The story was “Disney-fied.” It was cut down to Bambi’s narrative solely, and condensed down or eliminated entirely other groups of characters. Perhaps the best contribution of Disney to the “Bambi” mythos was the invention of Thumper and Flower, Bambi’s companions. The audience finds its heart, paramount in a Disney film, in these characters. It added a level absent in the book. Salten’s characters were more archetypal; Disney’s were accessible and contemporary. Bambi’s mother is still lost, to signify the end of innocence, but the addition of Thumper teaching Bambi to ice skate creates such a blend.
The Disney Touch

Bambi and Thumper on Ice

Bambi's Mother Dies
        We find Salten’s forest surrounding the drama. The backgrounds of Tyrus Wong and crew conveyed the feeling of the forest sensed in the book. “The story was very, very nice,” Wong recalled, “the feeling-you can almost smell the pine.” In Wong’s backgrounds, we can almost touch it as well. They were ethereal, with broad use of color, but undetailed, an impressionistic view, taking full advantage of effects tools such as the multiplane camera and mirror distortions.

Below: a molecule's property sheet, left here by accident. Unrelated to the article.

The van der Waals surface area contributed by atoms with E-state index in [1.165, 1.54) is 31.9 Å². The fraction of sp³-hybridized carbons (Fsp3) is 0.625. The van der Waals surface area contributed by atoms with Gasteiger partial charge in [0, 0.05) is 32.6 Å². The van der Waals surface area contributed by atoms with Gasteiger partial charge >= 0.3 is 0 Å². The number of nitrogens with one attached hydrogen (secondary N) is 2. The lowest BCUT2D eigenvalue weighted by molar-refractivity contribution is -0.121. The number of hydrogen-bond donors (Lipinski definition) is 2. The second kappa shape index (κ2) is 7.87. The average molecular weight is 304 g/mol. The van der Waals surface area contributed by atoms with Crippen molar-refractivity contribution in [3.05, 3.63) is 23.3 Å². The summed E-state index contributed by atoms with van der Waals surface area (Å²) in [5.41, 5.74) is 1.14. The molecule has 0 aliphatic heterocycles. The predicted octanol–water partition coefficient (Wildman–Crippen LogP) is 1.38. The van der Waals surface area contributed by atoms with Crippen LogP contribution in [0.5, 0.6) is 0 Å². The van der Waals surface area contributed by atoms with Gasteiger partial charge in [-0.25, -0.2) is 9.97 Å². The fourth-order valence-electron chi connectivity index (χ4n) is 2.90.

Poetic Vision in the forest:

        The other elements of poetic vision in Bambi are contained in Frank Churchill and Edward Plumb's score. The music is as ethereal as the backgrounds, and likewise adds to the impressionistic tone of the forest. The viewer experiences and feels the music, but is almost unconscious to it. As rain droplets begin to fall, matched by notes each time in “Little April Showers,” it feels natural. Like any good score, it carries the emotion. One concrete exception would be when Bambi’s mother dies, and all sound is pulled, and Bambi sheds a tear. However, there is still a musical quality even, contained in the silence.